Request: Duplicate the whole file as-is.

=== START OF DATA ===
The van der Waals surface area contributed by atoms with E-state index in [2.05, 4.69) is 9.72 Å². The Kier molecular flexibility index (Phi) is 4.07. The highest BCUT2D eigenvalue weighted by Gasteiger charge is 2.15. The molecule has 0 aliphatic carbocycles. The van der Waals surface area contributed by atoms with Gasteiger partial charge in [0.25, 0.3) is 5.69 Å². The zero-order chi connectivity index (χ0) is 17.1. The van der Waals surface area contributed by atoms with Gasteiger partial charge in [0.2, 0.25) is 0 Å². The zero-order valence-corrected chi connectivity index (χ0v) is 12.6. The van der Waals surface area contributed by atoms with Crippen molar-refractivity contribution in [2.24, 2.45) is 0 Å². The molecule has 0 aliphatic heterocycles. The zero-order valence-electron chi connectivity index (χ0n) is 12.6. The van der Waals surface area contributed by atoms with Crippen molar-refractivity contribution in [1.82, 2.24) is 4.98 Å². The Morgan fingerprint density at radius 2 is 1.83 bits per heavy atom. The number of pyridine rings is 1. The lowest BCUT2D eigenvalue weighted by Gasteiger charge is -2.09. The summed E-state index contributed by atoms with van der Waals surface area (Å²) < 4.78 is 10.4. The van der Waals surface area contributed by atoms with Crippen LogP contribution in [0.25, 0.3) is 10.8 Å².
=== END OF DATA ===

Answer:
The van der Waals surface area contributed by atoms with E-state index in [2.05, 4.69) is 9.72 Å². The Kier molecular flexibility index (Phi) is 4.07. The highest BCUT2D eigenvalue weighted by Gasteiger charge is 2.15. The molecule has 0 aliphatic carbocycles. The van der Waals surface area contributed by atoms with Gasteiger partial charge in [0.25, 0.3) is 5.69 Å². The zero-order chi connectivity index (χ0) is 17.1. The van der Waals surface area contributed by atoms with Gasteiger partial charge in [0.2, 0.25) is 0 Å². The zero-order valence-corrected chi connectivity index (χ0v) is 12.6. The van der Waals surface area contributed by atoms with Crippen molar-refractivity contribution in [2.24, 2.45) is 0 Å². The molecule has 0 aliphatic heterocycles. The zero-order valence-electron chi connectivity index (χ0n) is 12.6. The van der Waals surface area contributed by atoms with Crippen molar-refractivity contribution in [1.82, 2.24) is 4.98 Å². The Morgan fingerprint density at radius 2 is 1.83 bits per heavy atom. The number of pyridine rings is 1. The lowest BCUT2D eigenvalue weighted by Gasteiger charge is -2.09. The summed E-state index contributed by atoms with van der Waals surface area (Å²) < 4.78 is 10.4. The van der Waals surface area contributed by atoms with Crippen LogP contribution in [0.25, 0.3) is 10.8 Å².